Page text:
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Urban Adamah, a Bay Area nonprofit Is Planning the Nation's Largest Urban Jewish Farm
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Urban Adamah, a Bay Area nonprofit Is Planning the Nation's Largest Urban Jewish Farm
Author: Emma Goss
May 28, 2013   |   Type: Abstract

Source: The Jewish Week

 

Urban Adamah, the first urban organic Jewish community farm in the United States, announced today that the Berkeley, California nonprofit has purchased a 2.2-acre parcel of land that will expand its educational programming and outreach. The $2.1 million purchase in west Berkeley will allow Urban Adamah to more than double its educational offerings, which include a residential fellowship for young adults, a summer camp, after-school programs, sustainability workshops and special events.

 

The new campus will increase the farm’s agricultural production by nearly five times to 50,000 pounds of produce annually. All of the farm’s produce is donated to local food banks at Urban Adamah’s weekly free-food farm stand.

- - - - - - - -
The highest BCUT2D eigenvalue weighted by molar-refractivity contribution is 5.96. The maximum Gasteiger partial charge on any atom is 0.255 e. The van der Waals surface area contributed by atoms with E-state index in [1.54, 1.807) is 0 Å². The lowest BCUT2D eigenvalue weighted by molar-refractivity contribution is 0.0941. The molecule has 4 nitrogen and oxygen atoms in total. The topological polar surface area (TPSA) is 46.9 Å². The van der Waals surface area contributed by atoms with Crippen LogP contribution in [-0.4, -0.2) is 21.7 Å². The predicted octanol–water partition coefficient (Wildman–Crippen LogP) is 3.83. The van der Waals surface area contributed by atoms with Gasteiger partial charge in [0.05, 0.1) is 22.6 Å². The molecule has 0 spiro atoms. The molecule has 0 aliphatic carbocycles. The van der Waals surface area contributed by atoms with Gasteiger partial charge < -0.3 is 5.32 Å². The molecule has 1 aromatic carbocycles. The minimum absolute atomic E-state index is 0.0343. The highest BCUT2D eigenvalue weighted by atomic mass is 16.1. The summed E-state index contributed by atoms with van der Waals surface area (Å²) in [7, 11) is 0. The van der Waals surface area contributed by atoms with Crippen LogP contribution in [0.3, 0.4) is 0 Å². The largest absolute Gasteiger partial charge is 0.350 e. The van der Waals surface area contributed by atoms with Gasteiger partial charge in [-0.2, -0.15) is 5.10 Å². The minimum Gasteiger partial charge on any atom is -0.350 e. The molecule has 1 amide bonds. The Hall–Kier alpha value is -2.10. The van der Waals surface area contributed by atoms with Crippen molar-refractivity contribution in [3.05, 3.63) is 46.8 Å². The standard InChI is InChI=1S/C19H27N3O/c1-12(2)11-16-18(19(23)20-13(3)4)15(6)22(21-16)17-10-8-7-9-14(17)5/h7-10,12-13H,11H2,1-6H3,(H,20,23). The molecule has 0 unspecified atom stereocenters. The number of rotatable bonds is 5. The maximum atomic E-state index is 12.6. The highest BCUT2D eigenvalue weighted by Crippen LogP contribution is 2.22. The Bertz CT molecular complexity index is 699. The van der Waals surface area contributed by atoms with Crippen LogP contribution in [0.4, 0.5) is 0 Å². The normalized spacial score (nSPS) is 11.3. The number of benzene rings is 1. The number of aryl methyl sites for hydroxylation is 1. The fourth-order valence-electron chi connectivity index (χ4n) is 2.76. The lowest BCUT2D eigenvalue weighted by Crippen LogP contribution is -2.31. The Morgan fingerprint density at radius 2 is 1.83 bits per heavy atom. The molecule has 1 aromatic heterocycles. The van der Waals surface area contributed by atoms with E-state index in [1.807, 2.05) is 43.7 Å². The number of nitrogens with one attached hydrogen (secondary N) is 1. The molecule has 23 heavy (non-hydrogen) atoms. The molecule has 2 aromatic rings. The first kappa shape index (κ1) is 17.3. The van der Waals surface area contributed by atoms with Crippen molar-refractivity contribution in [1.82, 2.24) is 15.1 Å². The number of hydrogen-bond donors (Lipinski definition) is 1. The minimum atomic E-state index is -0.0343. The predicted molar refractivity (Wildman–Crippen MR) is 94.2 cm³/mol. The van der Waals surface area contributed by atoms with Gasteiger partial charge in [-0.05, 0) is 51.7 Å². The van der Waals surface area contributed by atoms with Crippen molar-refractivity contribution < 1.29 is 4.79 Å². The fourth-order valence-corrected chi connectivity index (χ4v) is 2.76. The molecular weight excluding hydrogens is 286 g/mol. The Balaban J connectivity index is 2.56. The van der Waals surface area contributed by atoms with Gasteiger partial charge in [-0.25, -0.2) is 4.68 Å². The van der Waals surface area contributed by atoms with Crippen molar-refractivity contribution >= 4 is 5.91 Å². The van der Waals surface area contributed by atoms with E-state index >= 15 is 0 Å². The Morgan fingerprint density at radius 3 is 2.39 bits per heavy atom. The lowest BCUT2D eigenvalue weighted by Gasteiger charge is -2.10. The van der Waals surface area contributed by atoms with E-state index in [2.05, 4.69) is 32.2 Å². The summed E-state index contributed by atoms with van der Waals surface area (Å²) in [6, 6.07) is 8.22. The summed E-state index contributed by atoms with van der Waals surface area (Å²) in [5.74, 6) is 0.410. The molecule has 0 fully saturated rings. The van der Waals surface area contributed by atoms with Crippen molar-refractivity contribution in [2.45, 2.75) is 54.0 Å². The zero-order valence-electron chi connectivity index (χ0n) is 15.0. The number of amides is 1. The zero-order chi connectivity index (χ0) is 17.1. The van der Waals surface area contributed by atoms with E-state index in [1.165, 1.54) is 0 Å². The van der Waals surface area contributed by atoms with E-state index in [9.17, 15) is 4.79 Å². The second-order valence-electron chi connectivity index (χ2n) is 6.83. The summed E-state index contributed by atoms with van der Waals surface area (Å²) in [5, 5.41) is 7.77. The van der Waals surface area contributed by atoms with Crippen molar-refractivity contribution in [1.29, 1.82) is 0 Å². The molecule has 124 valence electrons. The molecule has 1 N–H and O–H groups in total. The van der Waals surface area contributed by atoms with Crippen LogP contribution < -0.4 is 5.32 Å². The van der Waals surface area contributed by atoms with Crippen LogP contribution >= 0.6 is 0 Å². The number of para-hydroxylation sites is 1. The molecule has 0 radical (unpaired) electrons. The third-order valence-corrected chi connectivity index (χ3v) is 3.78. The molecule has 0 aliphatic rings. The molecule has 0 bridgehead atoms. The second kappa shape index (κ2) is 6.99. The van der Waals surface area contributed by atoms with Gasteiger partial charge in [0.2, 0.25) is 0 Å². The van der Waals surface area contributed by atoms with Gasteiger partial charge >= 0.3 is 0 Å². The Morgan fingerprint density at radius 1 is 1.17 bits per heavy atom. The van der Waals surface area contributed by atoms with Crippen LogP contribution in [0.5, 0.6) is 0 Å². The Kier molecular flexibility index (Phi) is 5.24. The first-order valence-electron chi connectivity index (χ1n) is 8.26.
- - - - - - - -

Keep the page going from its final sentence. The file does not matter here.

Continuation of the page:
From the time it was founded in 2010, Urban Adamah designed its farm to be completely mobile, using the 1.25 acres of donated leased land as a jumping-off point for a bigger farm in the future. With that in mind, Urban Adamah is prepared for the logistics involved in transitioning the chicken coop, greenhouses, plant beds, and the rest of the farm to the new site.

 

Urban Adamah is an educational farm and community center in Berkeley, California, that integrates the practices of Jewish tradition, sustainable agriculture, mindfulness and social action to build loving, just and sustainable communities.

 

They provide educational programs and community celebrations for more than 5,000 visitors a year, as well as a residential fellowship program for young adults that combines organic farming, progressive Jewish living and social justice. Urban Adamah also offers innovative, farm-based programs for school-age children. Their organic farm produces a diverse yield of crops, all of which is donated to the local community through food banks and their weekly Free Farm Stand.

 

Read the article in the Jewish Week.

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